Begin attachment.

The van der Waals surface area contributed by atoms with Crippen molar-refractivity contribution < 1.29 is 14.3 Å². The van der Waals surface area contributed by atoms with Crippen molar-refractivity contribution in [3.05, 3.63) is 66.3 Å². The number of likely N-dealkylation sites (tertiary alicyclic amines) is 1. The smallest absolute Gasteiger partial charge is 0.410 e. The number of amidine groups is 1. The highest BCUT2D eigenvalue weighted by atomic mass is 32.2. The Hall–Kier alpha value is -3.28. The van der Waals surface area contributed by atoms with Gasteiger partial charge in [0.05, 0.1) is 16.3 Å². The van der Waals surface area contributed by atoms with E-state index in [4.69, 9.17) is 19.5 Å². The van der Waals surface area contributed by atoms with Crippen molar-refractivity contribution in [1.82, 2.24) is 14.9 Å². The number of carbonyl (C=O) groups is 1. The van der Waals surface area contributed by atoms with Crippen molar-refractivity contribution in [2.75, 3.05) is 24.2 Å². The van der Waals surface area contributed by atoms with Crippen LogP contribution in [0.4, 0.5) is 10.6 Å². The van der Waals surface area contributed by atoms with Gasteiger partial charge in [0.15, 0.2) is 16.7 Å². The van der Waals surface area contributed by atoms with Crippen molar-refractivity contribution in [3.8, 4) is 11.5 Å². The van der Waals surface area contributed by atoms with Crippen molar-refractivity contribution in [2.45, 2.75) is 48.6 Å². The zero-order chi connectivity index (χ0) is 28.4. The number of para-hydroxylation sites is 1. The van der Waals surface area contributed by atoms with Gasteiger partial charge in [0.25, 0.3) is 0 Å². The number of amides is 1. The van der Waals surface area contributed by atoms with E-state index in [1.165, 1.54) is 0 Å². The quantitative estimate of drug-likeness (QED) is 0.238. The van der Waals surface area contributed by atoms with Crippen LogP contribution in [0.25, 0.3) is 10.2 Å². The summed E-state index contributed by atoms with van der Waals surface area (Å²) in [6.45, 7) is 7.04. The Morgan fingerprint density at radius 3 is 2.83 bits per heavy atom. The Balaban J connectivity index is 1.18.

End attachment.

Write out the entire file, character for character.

The van der Waals surface area contributed by atoms with Crippen molar-refractivity contribution < 1.29 is 14.3 Å². The van der Waals surface area contributed by atoms with Crippen molar-refractivity contribution in [3.05, 3.63) is 66.3 Å². The number of likely N-dealkylation sites (tertiary alicyclic amines) is 1. The smallest absolute Gasteiger partial charge is 0.410 e. The number of amidine groups is 1. The highest BCUT2D eigenvalue weighted by atomic mass is 32.2. The Hall–Kier alpha value is -3.28. The van der Waals surface area contributed by atoms with Gasteiger partial charge in [0.05, 0.1) is 16.3 Å². The van der Waals surface area contributed by atoms with E-state index in [4.69, 9.17) is 19.5 Å². The van der Waals surface area contributed by atoms with Crippen molar-refractivity contribution in [1.82, 2.24) is 14.9 Å². The number of carbonyl (C=O) groups is 1. The van der Waals surface area contributed by atoms with Crippen molar-refractivity contribution in [2.75, 3.05) is 24.2 Å². The van der Waals surface area contributed by atoms with Crippen LogP contribution in [0.4, 0.5) is 10.6 Å². The van der Waals surface area contributed by atoms with Gasteiger partial charge in [0.15, 0.2) is 16.7 Å². The van der Waals surface area contributed by atoms with Crippen molar-refractivity contribution in [3.8, 4) is 11.5 Å². The van der Waals surface area contributed by atoms with Crippen molar-refractivity contribution in [2.45, 2.75) is 48.6 Å². The zero-order chi connectivity index (χ0) is 28.4. The number of para-hydroxylation sites is 1. The van der Waals surface area contributed by atoms with Gasteiger partial charge in [0.25, 0.3) is 0 Å². The number of amides is 1. The van der Waals surface area contributed by atoms with E-state index in [1.165, 1.54) is 0 Å². The quantitative estimate of drug-likeness (QED) is 0.238. The van der Waals surface area contributed by atoms with Crippen LogP contribution in [0.25, 0.3) is 10.2 Å². The summed E-state index contributed by atoms with van der Waals surface area (Å²) in [6.45, 7) is 7.04. The Morgan fingerprint density at radius 3 is 2.83 bits per heavy atom. The Balaban J connectivity index is 1.18.